Baker facing £22,000 legal bill

A BAKER is facing costs of almost £22,000 after a court sentenced him yesterday for selling underweight loaves. Roger Beach, of the Breadbasket in the High Street, Clacton, was fined £2,600 relating to 13 charges of "inadequate" weights and measures on loaves of bread and one other charge of failing to "carry out a check".

A BAKER is facing costs of almost £22,000 after a court sentenced him yesterday for selling underweight loaves.

Roger Beach, of the Breadbasket in the High Street, Clacton, was fined £2,600 relating to 13 charges of "inadequate" weights and measures on loaves of bread and one other charge of failing to "carry out a check".

Harwich Magistrates' Court also ordered the 59-year-old to pay court costs of £21,897 for the prosecution which was brought by Essex County Council's trading standards department.

Mr Beach said he could not believe what was happening and said he was "sick to his stomach". He had denied the offences but was found guilty at a two-day trial at the court in June.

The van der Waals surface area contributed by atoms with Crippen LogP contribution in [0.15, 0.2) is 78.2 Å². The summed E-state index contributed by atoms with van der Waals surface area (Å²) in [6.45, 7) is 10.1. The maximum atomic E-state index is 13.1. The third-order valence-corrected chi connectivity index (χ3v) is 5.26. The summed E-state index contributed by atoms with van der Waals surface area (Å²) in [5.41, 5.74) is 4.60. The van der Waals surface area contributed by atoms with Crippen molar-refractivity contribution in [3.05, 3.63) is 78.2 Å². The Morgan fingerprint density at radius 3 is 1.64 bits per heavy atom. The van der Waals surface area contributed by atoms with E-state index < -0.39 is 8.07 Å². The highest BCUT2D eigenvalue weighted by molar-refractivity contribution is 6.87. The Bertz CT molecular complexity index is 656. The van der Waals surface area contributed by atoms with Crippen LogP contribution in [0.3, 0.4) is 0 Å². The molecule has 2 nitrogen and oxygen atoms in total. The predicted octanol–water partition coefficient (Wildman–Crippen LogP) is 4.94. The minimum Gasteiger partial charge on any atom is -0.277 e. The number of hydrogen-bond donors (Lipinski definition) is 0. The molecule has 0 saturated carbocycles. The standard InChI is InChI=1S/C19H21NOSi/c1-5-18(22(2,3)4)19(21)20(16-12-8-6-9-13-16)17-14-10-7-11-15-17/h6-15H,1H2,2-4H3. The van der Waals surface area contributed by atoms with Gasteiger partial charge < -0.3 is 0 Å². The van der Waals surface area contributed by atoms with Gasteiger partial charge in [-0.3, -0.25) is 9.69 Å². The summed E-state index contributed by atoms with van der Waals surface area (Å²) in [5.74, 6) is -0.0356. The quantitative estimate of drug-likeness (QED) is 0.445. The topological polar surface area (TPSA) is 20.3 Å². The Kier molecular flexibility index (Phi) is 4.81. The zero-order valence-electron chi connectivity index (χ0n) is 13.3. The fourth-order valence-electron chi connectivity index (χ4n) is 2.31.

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Daniel Bunting, for Mr Beach, said the costs were "totally excessive in a case of this nature".

He said: "The defendant accepts he must pay towards the costs but a lot of these costs are unnecessary.

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"There was no deception to customers, they bought what they saw. He is a man of nearly 60 and has been a baker since the age of 16 and had no trouble with trading standards in that time."

He said Mr Beach was in court for 60p of missing bread: "There was not an attempt to under sell or dupe people.

"Trading standards accept that it was not a deliberate attempt to undersell or was fraudulent – it was simply a mistake."

Mr Bunting said it had been a "very small breach of the rules".

The Breadbasket bakery was checked by trading standards officers in 2000 when it found 13 of the 19 loaves on sale in the shop were underweight by up to 68g.

The total costs in the case were particularly high because of the time it had taken to bring the case to court.

Last night, Peter Martin, cabinet member with responsibilities for planning, enterprise and regeneration at Essex County Council said: "Consumers take for granted that they're not being short-changed.

"This case shows how important the work of trading standards is in protecting consumers and ensuring fair competition."

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